In the attack there are 60-90 dead, it appears by the FDLR, but is not clear. Reports are trickling in, since it is a remote area. This is largest number in one single incident in Busurugngi.
She also responded to local, unsubstantiated complaints that a “Colonel Yav” of the FARDC has committed atrocities in the Lubero area. “The last I heard Yav was in Masisi. It might not be the same Colonel Yav.” However Van Woudenberg did confirm that a “Yav” was a colonel in the Congolese Army, even though she had not received the following local report that has not yet surfaced in any “news” sources.
From CNDP sources: On Wednesday 29 April, early morning, this Senior Officer of the government army (Yav) whose repeated barbaric acts against civilian population has made famous, unleashed against the inhabitants of Bunagana his anger accumulated during the months of inactivity. Inhabitants of this part of Rutshuru territory in North Kivu have experienced a real ordeal. The military operation was essentially a punitive expedition that aligned a battalion of FARDC led by the Colonel himself! On the menu: rape of women, beatings, verbal abuse, arbitrary arrests, looting of properties (pets, household appliances, mobile phones, bedding, cooking utensils, money, generators, etc..) Those poor people experienced an unprecedented nightmare that early morning.
If we had a budget, we could check this out, although it most likely pales in comparison to other atrocities. Yes, budgets and time require that atrocities be ranked in terms of the news cycle. Independent journalists most often work on their own dime, and it isn’t cheap to fly to Congo.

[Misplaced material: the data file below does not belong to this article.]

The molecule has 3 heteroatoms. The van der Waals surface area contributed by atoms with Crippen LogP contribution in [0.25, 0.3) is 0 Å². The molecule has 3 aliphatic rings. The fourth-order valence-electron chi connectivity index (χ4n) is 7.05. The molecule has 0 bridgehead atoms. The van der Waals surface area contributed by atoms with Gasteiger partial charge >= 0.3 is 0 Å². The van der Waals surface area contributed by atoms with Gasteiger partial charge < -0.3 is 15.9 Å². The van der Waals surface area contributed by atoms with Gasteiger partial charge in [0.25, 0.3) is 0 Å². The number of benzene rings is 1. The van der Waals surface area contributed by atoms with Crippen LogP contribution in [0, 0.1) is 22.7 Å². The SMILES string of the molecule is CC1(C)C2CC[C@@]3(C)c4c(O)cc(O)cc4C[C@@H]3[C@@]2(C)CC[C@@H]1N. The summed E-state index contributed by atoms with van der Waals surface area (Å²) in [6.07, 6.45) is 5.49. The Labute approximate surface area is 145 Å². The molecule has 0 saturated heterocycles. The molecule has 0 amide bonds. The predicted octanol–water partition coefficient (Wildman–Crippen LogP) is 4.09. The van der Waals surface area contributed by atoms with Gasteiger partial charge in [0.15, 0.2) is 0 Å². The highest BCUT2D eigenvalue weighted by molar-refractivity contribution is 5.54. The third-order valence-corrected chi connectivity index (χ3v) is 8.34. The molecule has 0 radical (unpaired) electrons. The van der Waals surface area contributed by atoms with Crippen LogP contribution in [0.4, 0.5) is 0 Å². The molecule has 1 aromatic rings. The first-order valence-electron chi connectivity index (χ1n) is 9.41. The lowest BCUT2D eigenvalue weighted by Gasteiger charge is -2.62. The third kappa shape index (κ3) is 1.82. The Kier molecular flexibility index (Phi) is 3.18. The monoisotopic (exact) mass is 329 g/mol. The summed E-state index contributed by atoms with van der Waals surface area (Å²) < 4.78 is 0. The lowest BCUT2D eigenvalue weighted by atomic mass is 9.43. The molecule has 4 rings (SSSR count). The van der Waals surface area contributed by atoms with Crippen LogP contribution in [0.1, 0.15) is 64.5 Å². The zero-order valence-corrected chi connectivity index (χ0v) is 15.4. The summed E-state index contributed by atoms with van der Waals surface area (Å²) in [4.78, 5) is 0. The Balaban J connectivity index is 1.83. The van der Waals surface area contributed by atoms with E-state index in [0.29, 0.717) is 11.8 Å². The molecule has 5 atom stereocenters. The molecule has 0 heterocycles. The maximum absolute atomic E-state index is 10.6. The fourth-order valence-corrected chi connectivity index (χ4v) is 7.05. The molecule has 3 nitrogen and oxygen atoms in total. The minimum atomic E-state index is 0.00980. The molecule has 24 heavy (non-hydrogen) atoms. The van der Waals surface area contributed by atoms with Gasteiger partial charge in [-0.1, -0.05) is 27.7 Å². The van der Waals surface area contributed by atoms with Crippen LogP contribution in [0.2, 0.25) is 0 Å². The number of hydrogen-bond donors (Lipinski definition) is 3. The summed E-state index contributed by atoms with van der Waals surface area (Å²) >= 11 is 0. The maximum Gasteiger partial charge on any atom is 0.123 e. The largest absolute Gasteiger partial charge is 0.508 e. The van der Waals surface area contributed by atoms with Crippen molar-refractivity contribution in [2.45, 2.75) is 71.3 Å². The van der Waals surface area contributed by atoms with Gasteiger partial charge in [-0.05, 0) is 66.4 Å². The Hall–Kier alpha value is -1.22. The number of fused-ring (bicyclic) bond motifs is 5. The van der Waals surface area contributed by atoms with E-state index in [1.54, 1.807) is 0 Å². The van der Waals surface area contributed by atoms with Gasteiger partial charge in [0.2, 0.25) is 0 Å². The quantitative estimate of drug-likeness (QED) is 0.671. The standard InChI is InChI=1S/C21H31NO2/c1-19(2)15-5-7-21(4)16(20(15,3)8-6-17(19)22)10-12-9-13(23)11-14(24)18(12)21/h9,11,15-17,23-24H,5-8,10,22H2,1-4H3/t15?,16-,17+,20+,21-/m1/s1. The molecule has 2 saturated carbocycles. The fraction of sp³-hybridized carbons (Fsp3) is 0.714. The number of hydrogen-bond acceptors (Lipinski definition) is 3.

But, wait. There are still more atrocities to report that are vetted this week.
From the UN:
According to a news release issued by MONUC, in an unrelated incident, rebels raided the north-eastern village of Butolonga on the night of 8 May, firing guns and burning houses. Around 131 houses were burned, and two Congolese soldiers were killed.
UN peacekeepers dispatched to the scene found the village empty as residents had fled into a nearby bush. They are only now returning to their homes, the Mission noted.
The ethnic Hutu rebel FDLR have recently been carrying out retaliatory attacks against civilians after being targeted by a joint Congolese and Rwandan military offensive. The group has been operating in eastern DRC since the 1994 genocide of Tutsis and moderate Hutus in Rwanda.
The UN Office for the Coordination of Humanitarian Affairs (OCHA) says an estimated 100,000 people in the eastern province of South Kivu have been displaced by fear of armed groups since the beginning of the year.
The FDLR and other Rwandan militias have also been a key factor in the resurgence of violence in North Kivu province, where another 100,000 civilians have been uprooted by fighting in the past two months, in addition to the many hundreds of thousands previously displaced.